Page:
A day onboard the M/V Queen dawns with the rising of the sun and the hum of the generator. While anchored for the night under the sheltered arms of the steep volcanic cliffs of Punta Vicente Roca just a tad south of the equator, the boat goes silent with the only sounds that I hear as I fall asleep being the crash of the waves on the shore perhaps 50 feet away and the bark of the sea lions. Without any lights to draw my attention, one becomes very attuned to the sounds of the night, especially when one is anchored in a little cove with sheer cliffs surrounding you on three sides and any sound is amplified. A splash of wave against rock, a bird’s call from overhead, a sea turtle surfacing alongside the boat, letting out a hiss of breathe before taking in another and diving back below are just some of the sounds that fill the night.
This is the second night that we have anchored and after the sun has set, the dinner plates cleared and the movie of the night has finished, I find myself waiting for the engine and generator to shut down so that I can spend a little while on deck just listening to the sounds of Galapagos, as Darwin must have heard them. I’ve discovered that my favorite place to sit and get as far away as possible from the distractions of the modern day world with all of its electronic and mechanical intrusions is out on the tip of the bowsprit, a one foot wide perch that allows me to look back on this little world that has been our home, our research platform and for me, a time machine.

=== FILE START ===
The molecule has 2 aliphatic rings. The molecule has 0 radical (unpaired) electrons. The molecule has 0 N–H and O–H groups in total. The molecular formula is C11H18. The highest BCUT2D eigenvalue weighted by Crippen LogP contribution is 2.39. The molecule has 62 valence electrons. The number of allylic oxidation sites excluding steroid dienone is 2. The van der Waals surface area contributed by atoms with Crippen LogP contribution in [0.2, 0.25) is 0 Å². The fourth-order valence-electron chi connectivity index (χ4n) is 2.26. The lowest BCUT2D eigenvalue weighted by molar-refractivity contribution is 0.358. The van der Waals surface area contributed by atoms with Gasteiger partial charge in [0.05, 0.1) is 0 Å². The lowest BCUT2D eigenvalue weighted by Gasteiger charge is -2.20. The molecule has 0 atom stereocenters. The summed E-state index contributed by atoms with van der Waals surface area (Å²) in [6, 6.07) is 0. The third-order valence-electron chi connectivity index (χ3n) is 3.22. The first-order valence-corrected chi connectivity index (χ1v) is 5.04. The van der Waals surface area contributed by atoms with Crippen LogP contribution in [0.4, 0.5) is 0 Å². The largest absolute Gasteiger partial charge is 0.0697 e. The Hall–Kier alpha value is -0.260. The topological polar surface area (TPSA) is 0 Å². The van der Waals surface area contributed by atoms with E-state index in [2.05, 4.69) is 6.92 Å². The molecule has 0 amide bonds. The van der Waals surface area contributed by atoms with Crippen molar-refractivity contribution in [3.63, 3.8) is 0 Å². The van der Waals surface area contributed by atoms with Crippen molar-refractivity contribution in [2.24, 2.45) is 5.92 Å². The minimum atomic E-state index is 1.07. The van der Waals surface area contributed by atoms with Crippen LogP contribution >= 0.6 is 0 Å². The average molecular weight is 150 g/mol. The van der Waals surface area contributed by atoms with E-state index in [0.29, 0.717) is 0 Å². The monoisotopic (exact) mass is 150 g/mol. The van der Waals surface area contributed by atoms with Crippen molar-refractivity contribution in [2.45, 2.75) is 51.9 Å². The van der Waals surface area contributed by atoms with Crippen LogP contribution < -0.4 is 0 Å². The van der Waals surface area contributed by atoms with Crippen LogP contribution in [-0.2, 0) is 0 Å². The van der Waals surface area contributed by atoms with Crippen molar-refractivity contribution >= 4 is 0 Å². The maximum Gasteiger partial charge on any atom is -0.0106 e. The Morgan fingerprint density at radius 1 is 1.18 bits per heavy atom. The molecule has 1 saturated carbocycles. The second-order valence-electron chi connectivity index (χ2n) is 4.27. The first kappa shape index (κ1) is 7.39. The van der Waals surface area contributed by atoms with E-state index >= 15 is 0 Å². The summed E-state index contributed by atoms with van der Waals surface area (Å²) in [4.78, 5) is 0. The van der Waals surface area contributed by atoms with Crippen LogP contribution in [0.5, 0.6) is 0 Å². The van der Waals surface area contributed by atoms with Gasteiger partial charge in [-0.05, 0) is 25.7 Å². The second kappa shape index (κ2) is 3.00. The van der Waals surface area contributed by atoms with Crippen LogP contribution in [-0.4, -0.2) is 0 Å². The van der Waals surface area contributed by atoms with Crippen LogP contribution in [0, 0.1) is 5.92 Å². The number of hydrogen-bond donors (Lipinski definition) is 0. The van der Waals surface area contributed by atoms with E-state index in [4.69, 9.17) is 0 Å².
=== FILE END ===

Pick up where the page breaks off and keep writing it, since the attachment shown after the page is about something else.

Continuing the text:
One of the advantages of this little perch of mine is that I am often the first to spot some of the incredible variety of marine life that abounds in the waters of Galapagos. While I generally have my camera with me at all times, I was not fast enough to catch a photograph of an enormous ray leaping clear out of the water and executing an almost complete 360 degree turn in mid-air before falling back into the sea. I have no idea if it was running from something that wanted to eat it or chasing something that it wanted to eat. Those two options are pretty much what make the ocean go round.
Later in the day as we steamed south through Bank’s Bay headed towards Tagus Cove and my first potential encounter with a place that Darwin walked, just as we entered the narrow Canal Bolivar that separates the island of Fernandina from Isabela, we came upon a pod of four Orca who we were able to stay alongside for nearly 30 minutes, more than enough time for me to record the encounter.